Working on a large canvas, Science Unfettered contributes to the ongoing debates in the philosophy of science. The ambitious aim of its authors is to reconceptualize the orientation of the subject, and to provide a new framework for understanding science as a human activity. Mobilizing the literature of the philosophy of science, the history of science, the sociology of science, and philosophy in general, Professors McGuire and Tuchanska build on these fields with the view of transforming their insights into a new epistemological and ontological basis for studying the enterprise of science.
In this approach, McGuire and Tuchanska have combined work from both Anglo-American and Continental traditions of philosophy. As a result, the works of Popper, Kuhn, Quine, and Lakatos, as well as Heidegger, Gadamer, Nietzsche, Foucault, and Feyerabend, are called into play. In addition, Science Unfettered deals extensively with history and historicity, offering a theory of historicity of science as it emerges in sociocultural contexts.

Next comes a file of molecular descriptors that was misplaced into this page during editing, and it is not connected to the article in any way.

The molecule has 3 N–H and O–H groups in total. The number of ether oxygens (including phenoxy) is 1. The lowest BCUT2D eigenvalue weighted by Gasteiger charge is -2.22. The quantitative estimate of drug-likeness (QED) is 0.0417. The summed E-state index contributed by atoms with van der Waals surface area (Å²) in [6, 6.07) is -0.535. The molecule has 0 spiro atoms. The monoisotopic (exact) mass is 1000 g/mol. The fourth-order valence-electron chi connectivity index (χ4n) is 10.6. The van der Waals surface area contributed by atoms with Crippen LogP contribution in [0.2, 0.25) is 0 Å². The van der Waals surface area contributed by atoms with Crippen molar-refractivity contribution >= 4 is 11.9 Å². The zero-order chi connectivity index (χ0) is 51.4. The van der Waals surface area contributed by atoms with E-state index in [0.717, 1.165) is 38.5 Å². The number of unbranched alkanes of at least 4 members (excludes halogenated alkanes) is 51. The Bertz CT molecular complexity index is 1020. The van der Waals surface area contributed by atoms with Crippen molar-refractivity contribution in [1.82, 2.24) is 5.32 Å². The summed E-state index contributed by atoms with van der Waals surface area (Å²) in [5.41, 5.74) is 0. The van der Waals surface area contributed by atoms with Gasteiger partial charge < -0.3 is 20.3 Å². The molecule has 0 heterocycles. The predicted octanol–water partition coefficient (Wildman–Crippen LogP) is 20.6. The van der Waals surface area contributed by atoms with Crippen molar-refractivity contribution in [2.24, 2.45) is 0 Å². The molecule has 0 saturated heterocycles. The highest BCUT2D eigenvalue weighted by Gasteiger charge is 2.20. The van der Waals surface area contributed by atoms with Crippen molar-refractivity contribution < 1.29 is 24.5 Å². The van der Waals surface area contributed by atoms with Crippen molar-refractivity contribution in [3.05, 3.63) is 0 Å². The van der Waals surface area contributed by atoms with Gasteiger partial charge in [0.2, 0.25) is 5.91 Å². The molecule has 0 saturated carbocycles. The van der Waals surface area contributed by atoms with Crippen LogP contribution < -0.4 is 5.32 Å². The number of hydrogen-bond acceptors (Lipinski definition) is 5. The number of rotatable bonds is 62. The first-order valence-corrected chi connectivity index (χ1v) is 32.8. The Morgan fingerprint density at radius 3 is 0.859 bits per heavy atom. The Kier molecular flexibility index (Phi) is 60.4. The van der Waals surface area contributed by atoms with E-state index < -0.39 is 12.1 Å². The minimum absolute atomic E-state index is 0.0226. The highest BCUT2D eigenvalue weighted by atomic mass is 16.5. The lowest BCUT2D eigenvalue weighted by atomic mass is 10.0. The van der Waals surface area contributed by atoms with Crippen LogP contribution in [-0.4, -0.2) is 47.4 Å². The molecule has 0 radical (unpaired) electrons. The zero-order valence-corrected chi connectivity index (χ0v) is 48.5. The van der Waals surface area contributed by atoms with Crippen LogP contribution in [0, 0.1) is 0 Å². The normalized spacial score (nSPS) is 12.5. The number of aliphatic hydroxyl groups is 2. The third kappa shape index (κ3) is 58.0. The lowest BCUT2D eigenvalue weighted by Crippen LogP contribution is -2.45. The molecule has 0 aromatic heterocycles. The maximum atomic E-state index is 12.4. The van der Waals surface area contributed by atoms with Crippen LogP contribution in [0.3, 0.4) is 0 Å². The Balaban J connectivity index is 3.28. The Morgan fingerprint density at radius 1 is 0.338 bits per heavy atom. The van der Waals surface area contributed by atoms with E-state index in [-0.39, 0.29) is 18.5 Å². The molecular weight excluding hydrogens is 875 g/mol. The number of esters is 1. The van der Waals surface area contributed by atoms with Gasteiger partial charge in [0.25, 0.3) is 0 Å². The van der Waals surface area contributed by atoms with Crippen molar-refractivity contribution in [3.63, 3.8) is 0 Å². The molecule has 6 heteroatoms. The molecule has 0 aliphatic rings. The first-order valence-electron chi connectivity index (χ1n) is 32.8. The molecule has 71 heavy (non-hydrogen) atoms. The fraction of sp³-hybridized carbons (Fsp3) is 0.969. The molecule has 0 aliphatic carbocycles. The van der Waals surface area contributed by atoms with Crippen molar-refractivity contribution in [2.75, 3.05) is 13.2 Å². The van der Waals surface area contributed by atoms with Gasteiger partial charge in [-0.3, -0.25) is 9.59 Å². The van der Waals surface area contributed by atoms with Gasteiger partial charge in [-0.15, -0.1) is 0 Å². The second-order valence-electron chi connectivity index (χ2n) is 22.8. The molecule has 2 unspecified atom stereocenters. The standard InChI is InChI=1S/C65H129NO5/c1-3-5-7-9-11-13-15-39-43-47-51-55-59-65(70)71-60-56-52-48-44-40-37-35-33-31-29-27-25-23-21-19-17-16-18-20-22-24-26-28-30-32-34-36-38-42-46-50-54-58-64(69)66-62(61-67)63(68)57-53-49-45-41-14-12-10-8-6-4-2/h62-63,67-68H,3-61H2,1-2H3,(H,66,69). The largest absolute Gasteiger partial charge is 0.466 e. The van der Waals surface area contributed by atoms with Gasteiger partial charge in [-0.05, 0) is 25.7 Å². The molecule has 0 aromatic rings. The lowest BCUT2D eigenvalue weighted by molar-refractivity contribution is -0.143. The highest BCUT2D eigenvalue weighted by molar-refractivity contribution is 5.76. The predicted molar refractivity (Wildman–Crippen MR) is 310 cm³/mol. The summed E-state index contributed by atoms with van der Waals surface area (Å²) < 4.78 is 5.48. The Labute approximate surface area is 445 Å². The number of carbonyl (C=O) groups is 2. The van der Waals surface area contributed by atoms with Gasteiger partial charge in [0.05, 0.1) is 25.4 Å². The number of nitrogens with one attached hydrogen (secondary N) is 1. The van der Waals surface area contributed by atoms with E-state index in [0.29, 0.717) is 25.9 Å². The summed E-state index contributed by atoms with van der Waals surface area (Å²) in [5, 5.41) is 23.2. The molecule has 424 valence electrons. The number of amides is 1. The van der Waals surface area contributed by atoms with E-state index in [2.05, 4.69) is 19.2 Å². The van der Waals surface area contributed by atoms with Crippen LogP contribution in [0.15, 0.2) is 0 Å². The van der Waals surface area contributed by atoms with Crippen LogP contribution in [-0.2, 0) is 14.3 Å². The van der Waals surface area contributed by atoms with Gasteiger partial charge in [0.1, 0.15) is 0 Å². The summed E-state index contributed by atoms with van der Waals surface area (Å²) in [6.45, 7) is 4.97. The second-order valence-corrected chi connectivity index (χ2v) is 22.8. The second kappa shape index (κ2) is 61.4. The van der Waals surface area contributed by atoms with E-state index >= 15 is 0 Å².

Unorthodox in its approach, Science Unfettered articulates an alternative that views science ontologically as a “practice,” a perspective from which traditional issues concerning the relationship of experiment to theory, the cognitive to the social, the relation between historical change and epistemic validity, the meaning of “objectivity” and the like can be addressed in a more fruitful way than is possible by starting with the traditional, ontological framework of subject and object.